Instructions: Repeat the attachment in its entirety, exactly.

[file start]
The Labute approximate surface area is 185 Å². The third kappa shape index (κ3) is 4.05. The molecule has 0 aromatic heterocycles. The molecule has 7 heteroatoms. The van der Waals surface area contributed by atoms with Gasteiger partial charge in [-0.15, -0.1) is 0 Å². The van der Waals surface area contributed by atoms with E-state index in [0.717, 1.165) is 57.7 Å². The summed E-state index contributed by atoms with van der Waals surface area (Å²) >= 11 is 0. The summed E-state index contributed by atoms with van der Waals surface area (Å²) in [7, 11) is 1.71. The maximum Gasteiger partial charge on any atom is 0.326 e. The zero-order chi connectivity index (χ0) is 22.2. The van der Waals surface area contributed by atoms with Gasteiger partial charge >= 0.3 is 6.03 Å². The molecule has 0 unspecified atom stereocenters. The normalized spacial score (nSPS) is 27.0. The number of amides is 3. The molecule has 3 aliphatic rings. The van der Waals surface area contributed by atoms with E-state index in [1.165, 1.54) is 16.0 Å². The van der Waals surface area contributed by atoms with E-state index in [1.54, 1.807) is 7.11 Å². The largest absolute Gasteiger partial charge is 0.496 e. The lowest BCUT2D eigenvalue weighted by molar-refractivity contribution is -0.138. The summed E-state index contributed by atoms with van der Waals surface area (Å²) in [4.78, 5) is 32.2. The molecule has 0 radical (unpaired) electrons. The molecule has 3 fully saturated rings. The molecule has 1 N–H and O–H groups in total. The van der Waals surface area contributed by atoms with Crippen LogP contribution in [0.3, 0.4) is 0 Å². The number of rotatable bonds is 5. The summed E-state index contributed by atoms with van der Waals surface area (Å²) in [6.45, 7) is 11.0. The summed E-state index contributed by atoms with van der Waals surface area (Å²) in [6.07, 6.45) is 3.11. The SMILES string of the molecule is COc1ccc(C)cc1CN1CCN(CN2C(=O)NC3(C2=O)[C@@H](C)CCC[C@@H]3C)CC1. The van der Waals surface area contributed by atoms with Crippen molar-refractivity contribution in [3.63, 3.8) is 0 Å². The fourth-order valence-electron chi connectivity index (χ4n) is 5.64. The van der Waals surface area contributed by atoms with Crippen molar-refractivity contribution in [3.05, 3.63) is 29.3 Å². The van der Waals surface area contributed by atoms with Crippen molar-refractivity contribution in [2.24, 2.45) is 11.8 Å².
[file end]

The Labute approximate surface area is 185 Å². The third kappa shape index (κ3) is 4.05. The molecule has 0 aromatic heterocycles. The molecule has 7 heteroatoms. The van der Waals surface area contributed by atoms with Gasteiger partial charge in [-0.15, -0.1) is 0 Å². The van der Waals surface area contributed by atoms with E-state index in [0.717, 1.165) is 57.7 Å². The summed E-state index contributed by atoms with van der Waals surface area (Å²) >= 11 is 0. The summed E-state index contributed by atoms with van der Waals surface area (Å²) in [7, 11) is 1.71. The maximum Gasteiger partial charge on any atom is 0.326 e. The zero-order chi connectivity index (χ0) is 22.2. The van der Waals surface area contributed by atoms with Gasteiger partial charge >= 0.3 is 6.03 Å². The molecule has 0 unspecified atom stereocenters. The normalized spacial score (nSPS) is 27.0. The number of amides is 3. The molecule has 3 aliphatic rings. The van der Waals surface area contributed by atoms with E-state index in [1.165, 1.54) is 16.0 Å². The van der Waals surface area contributed by atoms with E-state index in [1.54, 1.807) is 7.11 Å². The largest absolute Gasteiger partial charge is 0.496 e. The lowest BCUT2D eigenvalue weighted by molar-refractivity contribution is -0.138. The summed E-state index contributed by atoms with van der Waals surface area (Å²) in [4.78, 5) is 32.2. The molecule has 0 radical (unpaired) electrons. The molecule has 3 fully saturated rings. The molecule has 1 N–H and O–H groups in total. The van der Waals surface area contributed by atoms with Crippen LogP contribution in [0.3, 0.4) is 0 Å². The number of rotatable bonds is 5. The summed E-state index contributed by atoms with van der Waals surface area (Å²) in [6.45, 7) is 11.0. The summed E-state index contributed by atoms with van der Waals surface area (Å²) in [6.07, 6.45) is 3.11. The SMILES string of the molecule is COc1ccc(C)cc1CN1CCN(CN2C(=O)NC3(C2=O)[C@@H](C)CCC[C@@H]3C)CC1. The van der Waals surface area contributed by atoms with Crippen molar-refractivity contribution in [3.63, 3.8) is 0 Å². The fourth-order valence-electron chi connectivity index (χ4n) is 5.64. The van der Waals surface area contributed by atoms with Crippen molar-refractivity contribution in [3.05, 3.63) is 29.3 Å². The van der Waals surface area contributed by atoms with Crippen molar-refractivity contribution in [2.24, 2.45) is 11.8 Å².